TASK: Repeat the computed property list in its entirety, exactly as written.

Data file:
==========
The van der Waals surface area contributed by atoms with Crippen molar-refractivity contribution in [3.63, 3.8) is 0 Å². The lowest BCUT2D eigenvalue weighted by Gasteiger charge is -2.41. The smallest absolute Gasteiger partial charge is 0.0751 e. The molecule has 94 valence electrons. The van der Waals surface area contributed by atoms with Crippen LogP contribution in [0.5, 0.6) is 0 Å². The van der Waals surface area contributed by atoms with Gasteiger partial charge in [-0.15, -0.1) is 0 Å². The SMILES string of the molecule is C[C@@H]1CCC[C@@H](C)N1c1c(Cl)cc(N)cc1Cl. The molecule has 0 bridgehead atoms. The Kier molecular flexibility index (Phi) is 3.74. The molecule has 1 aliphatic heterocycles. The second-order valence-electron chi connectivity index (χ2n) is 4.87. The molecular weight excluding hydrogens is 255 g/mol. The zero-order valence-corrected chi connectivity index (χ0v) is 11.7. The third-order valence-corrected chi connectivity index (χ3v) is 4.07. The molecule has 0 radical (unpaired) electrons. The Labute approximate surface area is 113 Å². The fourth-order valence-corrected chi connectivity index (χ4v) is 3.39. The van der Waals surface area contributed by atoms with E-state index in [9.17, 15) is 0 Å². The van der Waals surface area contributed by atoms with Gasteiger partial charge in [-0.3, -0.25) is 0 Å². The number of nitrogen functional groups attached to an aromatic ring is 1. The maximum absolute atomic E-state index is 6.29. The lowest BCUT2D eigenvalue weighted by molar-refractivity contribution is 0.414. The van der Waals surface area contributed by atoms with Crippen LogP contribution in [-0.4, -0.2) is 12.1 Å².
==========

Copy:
The van der Waals surface area contributed by atoms with Crippen molar-refractivity contribution in [3.63, 3.8) is 0 Å². The lowest BCUT2D eigenvalue weighted by Gasteiger charge is -2.41. The smallest absolute Gasteiger partial charge is 0.0751 e. The molecule has 94 valence electrons. The van der Waals surface area contributed by atoms with Crippen LogP contribution in [0.5, 0.6) is 0 Å². The van der Waals surface area contributed by atoms with Gasteiger partial charge in [-0.15, -0.1) is 0 Å². The SMILES string of the molecule is C[C@@H]1CCC[C@@H](C)N1c1c(Cl)cc(N)cc1Cl. The molecule has 0 bridgehead atoms. The Kier molecular flexibility index (Phi) is 3.74. The molecule has 1 aliphatic heterocycles. The second-order valence-electron chi connectivity index (χ2n) is 4.87. The molecular weight excluding hydrogens is 255 g/mol. The zero-order valence-corrected chi connectivity index (χ0v) is 11.7. The third-order valence-corrected chi connectivity index (χ3v) is 4.07. The molecule has 0 radical (unpaired) electrons. The Labute approximate surface area is 113 Å². The fourth-order valence-corrected chi connectivity index (χ4v) is 3.39. The van der Waals surface area contributed by atoms with E-state index in [9.17, 15) is 0 Å². The van der Waals surface area contributed by atoms with Gasteiger partial charge in [-0.3, -0.25) is 0 Å². The number of nitrogen functional groups attached to an aromatic ring is 1. The maximum absolute atomic E-state index is 6.29. The lowest BCUT2D eigenvalue weighted by molar-refractivity contribution is 0.414. The van der Waals surface area contributed by atoms with Crippen LogP contribution in [-0.4, -0.2) is 12.1 Å².